Star Trek: Telepathy War
Marvel/Paramount Comics (November, 1997)
WRITER: Chris Cooper
PENCILER: Patrick Zircher
INKER: Steve Moncuse
COLORIST: Kevin Tinsley
LETTERER: Albert Deschesne
ASSISTANT EDITOR: Polly Watson
EDITOR: Bobbie Chase
Concluding from Star Trek Unlimited #6 (I still don’t see Voyager‘s “contribution” as contributing), the Federation ships race back to Deep Space Nine and the telepath conference on Alaya 2 but are saved from a Dominion attack fleet by Lyb’r, a Jem’Hadar who isn’t addicted to the ketracel-white and thus don’t see the Founders as gods, so he comes to help and return the real Admiral Decker. Long story short everyone figures out that it isn’t a virus messing with the minds of telepaths but a viral “meme” thought. Our heroes race to keep the telepaths from returning home (but sadly Lwazana’s newest boyfriend returns home early, later infecting and destroying his planet). The cured Talosians manage stop the Jem’Hadar from interfering with the Enterprise and Defiant from helping the telepaths as Bashir, Crusher, and Edam come up with a counter-meme to cure everyone. In the end though, Spock wonders if possibly the Talosians orchestrated all this to get that slave race they always wanted with brain-wiped Jem’Hadar from the ones who invaded Talos, who will now permanently cut ties with the rest of the universe.
What they got right: Book-to-movie adaptation reviewer Dominic Noble on YouTube has noted that the ending can make or break a series. Well this ending does everything it can right. Nothing’s perfect, but the idea of a mental meme virus actually works. There are great action moments, some good character moments (my favorite is Pava flirting with Worf and Dax getting jealous, even if this isn’t typical for Pava in the middle of a crisis like this), and almost everyone contributes large or small from each of the three shows involved (The Next Generation, Deep Space Nine, and Starfleet Academy–fine, two shows and a comic series, whatever). The Talosian Spock talks to neither confirms nor denies his suspicions of what the Talosians did and at least in this variant of continuity will be their last appearance in the timeline. The art really stands out too, as some of the best of the Paramount Comics line of Star Trek tales.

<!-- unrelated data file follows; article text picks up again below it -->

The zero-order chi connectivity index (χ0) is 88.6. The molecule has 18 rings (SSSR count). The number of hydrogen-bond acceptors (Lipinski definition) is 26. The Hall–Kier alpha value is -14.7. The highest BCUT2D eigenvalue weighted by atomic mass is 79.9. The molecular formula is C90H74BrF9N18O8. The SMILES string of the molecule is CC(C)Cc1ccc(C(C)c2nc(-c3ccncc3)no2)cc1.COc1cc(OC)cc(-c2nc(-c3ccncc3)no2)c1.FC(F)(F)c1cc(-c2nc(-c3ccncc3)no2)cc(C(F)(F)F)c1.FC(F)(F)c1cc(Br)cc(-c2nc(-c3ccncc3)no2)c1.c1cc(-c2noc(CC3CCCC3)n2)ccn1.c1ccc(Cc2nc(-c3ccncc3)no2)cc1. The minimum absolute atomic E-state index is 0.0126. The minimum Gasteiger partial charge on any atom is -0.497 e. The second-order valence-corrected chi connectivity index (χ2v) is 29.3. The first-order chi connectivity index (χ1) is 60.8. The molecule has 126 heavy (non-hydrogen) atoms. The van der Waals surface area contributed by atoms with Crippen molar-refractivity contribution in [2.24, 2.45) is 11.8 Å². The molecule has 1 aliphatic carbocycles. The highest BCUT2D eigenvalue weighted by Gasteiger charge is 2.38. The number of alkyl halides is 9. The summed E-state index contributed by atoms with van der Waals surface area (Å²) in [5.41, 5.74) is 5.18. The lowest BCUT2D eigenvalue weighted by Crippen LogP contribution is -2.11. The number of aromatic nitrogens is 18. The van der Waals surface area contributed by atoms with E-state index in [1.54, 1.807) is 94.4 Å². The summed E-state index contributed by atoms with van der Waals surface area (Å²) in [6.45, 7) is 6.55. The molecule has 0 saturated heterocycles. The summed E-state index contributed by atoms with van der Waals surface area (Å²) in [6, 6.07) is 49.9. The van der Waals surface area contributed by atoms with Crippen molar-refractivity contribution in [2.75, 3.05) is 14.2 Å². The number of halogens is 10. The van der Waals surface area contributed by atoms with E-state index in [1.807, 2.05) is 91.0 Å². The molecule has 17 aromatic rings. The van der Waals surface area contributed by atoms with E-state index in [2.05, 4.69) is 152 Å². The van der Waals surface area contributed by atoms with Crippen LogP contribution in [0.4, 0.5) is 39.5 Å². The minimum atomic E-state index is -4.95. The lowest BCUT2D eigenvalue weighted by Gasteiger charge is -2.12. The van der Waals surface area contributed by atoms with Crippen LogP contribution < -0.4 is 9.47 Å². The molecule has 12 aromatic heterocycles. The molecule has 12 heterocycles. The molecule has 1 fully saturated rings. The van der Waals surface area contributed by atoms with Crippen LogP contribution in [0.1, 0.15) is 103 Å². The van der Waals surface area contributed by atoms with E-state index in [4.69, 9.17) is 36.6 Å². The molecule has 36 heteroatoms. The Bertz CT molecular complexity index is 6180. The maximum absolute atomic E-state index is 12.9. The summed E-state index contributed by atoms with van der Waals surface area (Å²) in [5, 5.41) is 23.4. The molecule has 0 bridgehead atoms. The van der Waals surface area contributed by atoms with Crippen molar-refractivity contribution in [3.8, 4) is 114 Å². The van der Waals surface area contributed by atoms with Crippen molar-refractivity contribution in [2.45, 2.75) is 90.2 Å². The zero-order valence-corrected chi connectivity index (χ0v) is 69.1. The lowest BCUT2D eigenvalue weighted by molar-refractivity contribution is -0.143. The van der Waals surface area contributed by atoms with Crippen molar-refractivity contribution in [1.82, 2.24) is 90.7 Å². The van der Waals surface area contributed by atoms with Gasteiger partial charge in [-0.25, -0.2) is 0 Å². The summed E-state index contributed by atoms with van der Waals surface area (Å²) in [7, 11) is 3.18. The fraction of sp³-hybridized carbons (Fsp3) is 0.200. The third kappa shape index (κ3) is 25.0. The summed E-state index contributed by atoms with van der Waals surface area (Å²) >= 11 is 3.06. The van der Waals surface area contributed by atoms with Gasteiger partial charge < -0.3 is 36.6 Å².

What they got wrong: Like I said, nothing’s perfect. Pava does choose an odd time to flirt with the way older Worf. A Horta beams onto the Enterprise to brag only to run off when it turns out she’s the one in trouble, which was entirely pointless. Any further issues are too minor to really bring up.
What I think overall: The Telepathy War arc ends on a real high note. This was a great finish and concludes the event as perfect as can be done. I don’t know if Marvel or whomever had the license currently can collect this event into a trade (though some of the events actually start with Starfleet Academy books not contained until the “Telepathy War” story banner) but it’s certainly a Trek crossover worth looking into for Classic timeline fans.